3) Transfer risk of future contamination back to landfill operators instead of Michigan taxpayers

In 1996, the Engler Administration pushed through legislation on behalf of landfill lobbyists that sharply reduced the amount of money landfill owners are required to put in perpetual care trust funds.  Before 1996, a landfill owner was required to put 75 cents for each ton of garbage into the perpetual care trust fund.  After closure of a landfill, the trust fund would have been used to pay for any clean up required for the next 30 years.  At the end of 30 years the state would have received half of the remaining funds to pay for any problems that occur after that time.

The 1996 change limited the amount of money in the trust funds to $1.1 million – a drop in the bucket when it comes to the very expensive cleanups that can be required by a leaking landfill.  This windfall for landfill operators will result in a loss for Michigan taxpayers of as much as $300 million over the next thirty years.  By shifting the risk of expensive cleanups from landfill owners to the taxpayers, the state has made it cheaper and more attractive to bring trash to Michigan. The Administration should reverse this change.

4) Deny a permit to create a hazardous waste injection well in Romulus

Pending before the department is a permit for the first commercial deep well injection facility for hazardous waste, expected to attract waste from Ontario as well as numerous states in the region.  A state-appointed Site Review Board has already recommended that the department deny the permit.  Before the Engler Administration’s creation of the DEQ, that decision would have been final.  Now the final decision will be made by DEQ Director Russ Harding, who has decided to wait until after the election to make this decision.   Whose side will he be on?
Although current law does not allow us to go as far as we would like to go, it does allow the state to take steps to discourage the importation of waste.  Instead of taking those steps, the Engler administration has decided to take steps in the direction of encouraging others to bring waste to Michigan.    Enough lip service – the people of Michigan want action to limit out-of-state trash.

Prepared by:

James Clift, Policy Director
Michigan Environmental Council
119 Pere Marquette, Ste. 2a
Lansing, MI 48912
(517) 487-9539

Enviro-Mich message from Mary Beth Doyle <>

In an unexpected move, Toronto has recently decided not to send their waste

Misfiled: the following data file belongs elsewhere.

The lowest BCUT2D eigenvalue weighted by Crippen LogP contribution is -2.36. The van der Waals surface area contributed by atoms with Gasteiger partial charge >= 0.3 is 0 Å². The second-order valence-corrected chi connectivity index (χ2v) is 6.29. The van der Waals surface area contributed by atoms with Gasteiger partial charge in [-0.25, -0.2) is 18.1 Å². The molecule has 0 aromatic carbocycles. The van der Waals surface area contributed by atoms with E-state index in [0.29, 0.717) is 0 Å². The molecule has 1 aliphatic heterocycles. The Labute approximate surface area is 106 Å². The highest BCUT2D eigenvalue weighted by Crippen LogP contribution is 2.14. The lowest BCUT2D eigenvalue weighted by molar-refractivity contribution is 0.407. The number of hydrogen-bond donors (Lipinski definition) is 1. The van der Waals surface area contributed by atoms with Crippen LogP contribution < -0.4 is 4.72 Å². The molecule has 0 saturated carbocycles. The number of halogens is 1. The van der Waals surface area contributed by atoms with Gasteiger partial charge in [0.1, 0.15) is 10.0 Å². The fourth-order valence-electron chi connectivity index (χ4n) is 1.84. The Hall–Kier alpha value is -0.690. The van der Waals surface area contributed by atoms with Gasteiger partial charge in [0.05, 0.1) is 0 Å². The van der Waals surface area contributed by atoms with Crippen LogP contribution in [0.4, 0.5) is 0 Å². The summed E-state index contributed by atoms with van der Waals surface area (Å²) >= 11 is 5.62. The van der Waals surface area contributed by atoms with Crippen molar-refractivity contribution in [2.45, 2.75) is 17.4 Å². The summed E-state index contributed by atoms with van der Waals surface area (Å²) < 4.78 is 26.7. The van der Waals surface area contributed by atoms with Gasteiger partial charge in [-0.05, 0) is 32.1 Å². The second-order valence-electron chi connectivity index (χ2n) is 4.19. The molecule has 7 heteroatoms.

to an abadoned mine in Northern Ontario.  Instead, Toronto plans to sign a
5 year contract to send ALL of the city's 1.5 million tons of garbage to
two landfills in SE Michigan.  An article in yesterday's Toronto Star
actually claims that Michigan welcomes this garbage. And that's garbage!

What about the 5000 letters sent to Toronto, opposing the sending of waste
to Michigan? And doesn't the Toronto Star know about the hundreds of angry
phone calls to Toronto Mayor Mel Lastman last summer? Don't they know that
Elvis came out of retirement in July to record a special version of Return
to Sender to make sure Toronto heard our concerns?  (go to to download the Toronto Trash song.)

I have included a few sentences of the article below, and you can see the
whole article at:

From that webpage, you can also connect with a discussion page devoted to
the Toronto trash issue. Let the Toronto Star know we are not welcome
hosts.  Better yet, call Toronto Mayor Mel Lastman at 416-395-6464 and tell
him Toronto should take care of their waste by recycling at home. The
Toronto City Council has been stalling on implementing a waste management
plan proposed by environmentalists and labor groups that would triple the
amount of waste being diverted from the waste stream through recycling and
composting. Tell Mayor Lastman to start recycling, because they don't want
Toronto's trash in Northern Ontario and we don't want it here!

"Michigan a welcoming host for Toronto's transient trash"

By Karen Palmer
Toronto Star City Hall Bureau

  DETROIT - Just minutes from the I-275 southwest of here, near Flat Rock,
Mich., a grassy hill containing seven years' worth of mounded garbage
towers over tiny Sumpter Township, the soon-to-be host of Toronto's trash.

There are no anti-Toronto signs in the rural community, no protests and no
outrage at cross-border trash. In fact, the people who live around the
140-hectare landfill known as Carleton Farms also work there. A scalehouse
worker and a sales rep from the hauling division live next door, and the
white house just north of the active dumping site is home to one of the
loader drivers.

Mary Beth Doyle, MPH
Environmental Health Project
Ecology Center
117 N. Division
Ann Arbor MI 48104

734-663-2400 ext 108
734-663-2414 (fax)

ENVIRO-MICH:  Internet List and Forum for Michigan Environmental
and Conservation Issues and Michigan-based Citizen Action.   Archives at

Postings to:      For info, send email to  with a one-line message body of  "info enviro-mich"